Buy it here:
“An eminently practical guide on how to convert innovative ideas into commercial success.”
— Vijay Govindarajan, Professor, Tuck School of Business at Dartmouth College; bestselling author, Reverse Innovation
“If you are tired of reading about innovation as fluffy stuff and want to create results by doing new things, this is the book for you.”
— Joergen Bardenfleth, Strategy Director, Microsoft International; Chairman, Symbion
Published by Harvard Business Review Press, March 2013
Bulk rates are available starting at 10 copies; please email firstname.lastname@example.org for details.
Other languages: The book will also be available in Danish (March 2013) and Brazilian (fall 2013).
Book description (from the cover)
Turn team members into innovators
Most organizations approach innovation as if it were a sideline activity. Every so often employees are sent to “Brainstorm Island”: an off-site replete with trendy lectures, creative workshops, and overenthusiastic facilitators. But once they return, it’s back to business as usual.
Innovation experts Paddy Miller and Thomas Wedell-Wedellsborg suggest a better approach. They recommend that leaders at all levels become “innovation architects,” creating an ecosystem in which people engage in key innovation behaviors as part of their daily work.
In short, this book is about getting to a state of “innovation as usual,” where regular employees—in jobs like finance, marketing, sales, or operations—make innovation happen in a way that’s both systemic and sustainable.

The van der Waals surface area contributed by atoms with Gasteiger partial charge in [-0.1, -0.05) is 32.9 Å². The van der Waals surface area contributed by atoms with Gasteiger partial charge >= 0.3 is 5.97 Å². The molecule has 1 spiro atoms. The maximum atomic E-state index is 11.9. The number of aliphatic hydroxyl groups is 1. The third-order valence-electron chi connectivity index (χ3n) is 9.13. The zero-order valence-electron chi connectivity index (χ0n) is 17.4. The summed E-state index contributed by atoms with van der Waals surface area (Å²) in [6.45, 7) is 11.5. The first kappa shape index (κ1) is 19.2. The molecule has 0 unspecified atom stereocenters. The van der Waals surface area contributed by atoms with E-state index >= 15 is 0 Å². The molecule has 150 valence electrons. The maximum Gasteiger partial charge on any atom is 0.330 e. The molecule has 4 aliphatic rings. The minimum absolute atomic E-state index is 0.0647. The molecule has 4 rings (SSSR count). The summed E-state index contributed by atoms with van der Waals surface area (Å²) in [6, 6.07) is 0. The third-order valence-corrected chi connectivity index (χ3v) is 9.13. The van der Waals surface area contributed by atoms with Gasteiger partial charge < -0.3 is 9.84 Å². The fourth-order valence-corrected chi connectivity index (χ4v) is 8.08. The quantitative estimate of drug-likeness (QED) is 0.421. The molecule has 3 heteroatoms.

Instead of organizing brainstorming sessions, idea jams, and off-sites that rarely result in success, leaders should guide their people in what the authors call the “5 + 1 keystone behaviors” of innovation: focus, connect, tweak, select, stealthstorm, (and the + 1) persist:
• Focus beats freedom: Direct people to look only for ideas that matter to the business
• Insight comes from the outside: Urge people to connect to new worlds
• First ideas are flawed: Challenge people to tweak and reframe their initial ideas
• Most ideas are bad ideas: Guide people to select the best ideas and discard the rest
• Stealthstorming rules: Help people navigate the politics of innovation
• Creativity is a choice: Motivate everyone to persist in the five keystone behaviors
Using examples from a wide range of companies such as Pfizer, Index Ventures, Lonza, Go Travel, Prehype, DSM, and others, Innovation as Usual lights the way toward embedding creativity in the DNA of the workplace.
So cancel that off-site. Instead, read Innovation as Usual—and put innovation at the core of your business.